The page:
In the context of national calls for reorganizing cancer clinical trials, the National Cancer Institute (NCI) sponsored a two day workshop to examine the challenges and opportunities for optimizing radiotherapy quality assurance (QA) in clinical trial design.
Participants reviewed the current processes of clinical trial QA and noted the QA challenges presented by advanced technologies. Lessons learned from the radiotherapy QA programs of recent trials were discussed in detail. Four potential opportunities for optimizing radiotherapy QA were explored, including the use of normal tissue toxicity and tumor control metrics, biomarkers of radiation toxicity, new radiotherapy modalities like proton beam therapy, and the international harmonization of clinical trial QA.
Four recommendations were made: 1) Develop a tiered (and more efficient) system for radiotherapy QA and tailor intensity of QA to clinical trial objectives. Tiers include (i) general credentialing, (ii) trial specific credentialing, and (iii) individual case review; 2) Establish a case QA repository; 3) Develop an evidence base for clinical trial QA and introduce innovative prospective trial designs to evaluate radiotherapy QA in clinical trials; and 4) Explore the feasibility of consolidating clinical trial QA in the United States.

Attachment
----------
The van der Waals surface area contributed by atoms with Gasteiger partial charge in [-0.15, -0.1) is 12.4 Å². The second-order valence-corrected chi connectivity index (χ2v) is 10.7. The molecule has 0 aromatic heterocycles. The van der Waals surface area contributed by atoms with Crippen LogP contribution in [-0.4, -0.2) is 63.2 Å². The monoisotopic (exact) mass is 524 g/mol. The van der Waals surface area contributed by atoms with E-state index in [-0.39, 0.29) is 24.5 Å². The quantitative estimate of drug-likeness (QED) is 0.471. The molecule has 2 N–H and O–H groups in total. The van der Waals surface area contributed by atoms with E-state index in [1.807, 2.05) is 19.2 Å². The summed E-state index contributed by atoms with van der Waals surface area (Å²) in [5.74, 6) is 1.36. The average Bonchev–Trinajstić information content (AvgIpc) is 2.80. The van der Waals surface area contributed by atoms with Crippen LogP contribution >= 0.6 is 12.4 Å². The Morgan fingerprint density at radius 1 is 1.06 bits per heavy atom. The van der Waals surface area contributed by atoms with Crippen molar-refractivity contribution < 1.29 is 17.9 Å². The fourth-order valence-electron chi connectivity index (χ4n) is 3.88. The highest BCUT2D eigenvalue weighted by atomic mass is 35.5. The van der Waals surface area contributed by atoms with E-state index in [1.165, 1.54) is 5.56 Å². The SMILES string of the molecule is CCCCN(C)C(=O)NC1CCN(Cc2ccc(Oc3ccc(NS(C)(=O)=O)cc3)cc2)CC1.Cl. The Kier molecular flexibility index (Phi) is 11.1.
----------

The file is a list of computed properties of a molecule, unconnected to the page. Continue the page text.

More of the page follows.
Radiotherapy QA may impact clinical trial accrual, cost, outcomes and generalizability. To achieve maximum benefit, QA programs must become more efficient and evidence-based.
clinical trial design; credentialing; radiotherapy; quality assurance
Magnetic resonance imaging (MRI) provides superior visualization of the prostate and surrounding anatomy, making it the modality of choice for imaging the prostate gland. This pilot study was performed to determine the feasibility and dosimetric quality achieved when placing high-dose-rate prostate brachytherapy catheters under MRI guidance in a standard “closed-bore” 1.5T scanner.
Methods and Materials:
Patients with intermediate-risk and high-risk localized prostate cancer received MRI-guided high-dose-rate brachytherapy boosts before and after a course of external beam radiotherapy. Using a custom visualization and targeting program, the brachytherapy catheters were placed and adjusted under MRI guidance until satisfactory implant geometry was achieved. Inverse treatment planning was performed using high-resolution T2-weighted MRI.
Ten brachytherapy procedures were performed on 5 patients. The median percentage of volume receiving 100% of prescribed minimal peripheral dose (V100) achieved was 94% (mean, 92%; 95% confidence interval, 89–95%). The urethral V125 ranged from 0% to 18% (median, 5%), and the rectal V75 ranged from 0% to 3.1% (median, 0.3%). In all cases, lesions highly suspicious for malignancy could be visualized on the procedural MRI, and extracapsular disease was identified in 2 patients.